While numerous factors can contribute to the severity of a motor vehicle accident, it is not uncommon for occupants to struggle with a traumatic brain injury (TBI) following a collision. Unfortunately, while these are serious injuries, the symptoms can vary dramatically based on the type of collision, the position within the vehicle and the individual’s prior medical history.
Medical professionals often group symptoms of a serious TBI in three categories, including:
- Physical signs of damage: Often, the sufferer will exhibit physical signs of the damage. These can be measurable or observable challenges such as loss of balance, trouble sleeping, blurred vision, persistent headache or ringing in the ears.
- Cognitive signs of damage: In many instances, the TBI could dramatically impact the sufferer’s cognitive abilities. This could include memory impairment, difficulty following a conversation, difficulty following instructions and difficulty making decisions.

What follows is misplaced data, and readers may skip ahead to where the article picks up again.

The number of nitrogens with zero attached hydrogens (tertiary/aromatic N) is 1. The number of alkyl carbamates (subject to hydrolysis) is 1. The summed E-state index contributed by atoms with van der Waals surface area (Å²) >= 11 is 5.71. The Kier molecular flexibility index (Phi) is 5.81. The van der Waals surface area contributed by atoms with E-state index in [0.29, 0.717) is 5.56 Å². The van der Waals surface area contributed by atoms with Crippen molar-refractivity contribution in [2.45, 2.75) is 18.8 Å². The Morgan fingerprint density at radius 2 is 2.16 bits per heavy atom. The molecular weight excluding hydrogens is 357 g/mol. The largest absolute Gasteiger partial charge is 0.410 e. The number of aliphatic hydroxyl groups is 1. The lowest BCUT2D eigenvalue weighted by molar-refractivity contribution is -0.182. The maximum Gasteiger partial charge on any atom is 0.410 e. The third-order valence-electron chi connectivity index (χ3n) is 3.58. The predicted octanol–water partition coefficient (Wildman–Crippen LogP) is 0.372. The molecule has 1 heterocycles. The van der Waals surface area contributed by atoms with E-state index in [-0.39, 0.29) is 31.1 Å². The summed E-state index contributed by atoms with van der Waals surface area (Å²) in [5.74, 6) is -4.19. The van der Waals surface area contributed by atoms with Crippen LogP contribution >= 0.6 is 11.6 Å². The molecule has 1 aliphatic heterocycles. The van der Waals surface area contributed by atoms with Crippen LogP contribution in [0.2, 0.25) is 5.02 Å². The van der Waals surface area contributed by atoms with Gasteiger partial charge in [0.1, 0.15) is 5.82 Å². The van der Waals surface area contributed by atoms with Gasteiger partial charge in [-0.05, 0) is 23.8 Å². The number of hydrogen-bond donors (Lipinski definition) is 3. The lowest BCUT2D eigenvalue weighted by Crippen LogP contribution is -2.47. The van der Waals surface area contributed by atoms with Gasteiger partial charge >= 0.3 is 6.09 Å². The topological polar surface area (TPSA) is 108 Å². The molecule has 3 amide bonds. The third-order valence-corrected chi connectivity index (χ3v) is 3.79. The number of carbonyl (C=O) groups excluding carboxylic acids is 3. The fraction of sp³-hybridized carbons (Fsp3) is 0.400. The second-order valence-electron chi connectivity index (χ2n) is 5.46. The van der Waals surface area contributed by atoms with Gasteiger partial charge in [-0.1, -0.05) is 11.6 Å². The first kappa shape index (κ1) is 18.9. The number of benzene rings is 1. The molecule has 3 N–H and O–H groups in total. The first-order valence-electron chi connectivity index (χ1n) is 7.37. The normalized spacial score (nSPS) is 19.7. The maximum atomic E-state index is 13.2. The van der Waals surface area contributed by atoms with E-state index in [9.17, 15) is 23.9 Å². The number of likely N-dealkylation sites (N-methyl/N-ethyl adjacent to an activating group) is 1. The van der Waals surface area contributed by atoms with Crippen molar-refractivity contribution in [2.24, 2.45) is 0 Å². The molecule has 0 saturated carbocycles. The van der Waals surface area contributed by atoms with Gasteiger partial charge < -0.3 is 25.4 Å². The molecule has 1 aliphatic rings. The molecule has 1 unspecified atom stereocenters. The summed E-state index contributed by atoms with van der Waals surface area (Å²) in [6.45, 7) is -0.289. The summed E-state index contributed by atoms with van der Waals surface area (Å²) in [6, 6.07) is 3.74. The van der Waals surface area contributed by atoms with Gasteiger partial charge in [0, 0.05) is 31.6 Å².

- Emotional signs of damage: The TBI could also manifest itself through emotional symptoms such as mood swings and personality changes. Additionally, the TBI might lead to challenges such as anxiety and depression.
It is not uncommon after a motor vehicle collision that individuals do not realize they have suffered a TBI. Head injuries do not always leave visible indications of damage as the jarring impact of the brain against the inner walls of the cranium could cause the injury. In many instances, the victim’s close friends and family members first notice changes in personality and mood swings that could indicate a TBI. Following a collision, all vehicle occupants must seek a thorough medical evaluation to uncover any possible hidden damage.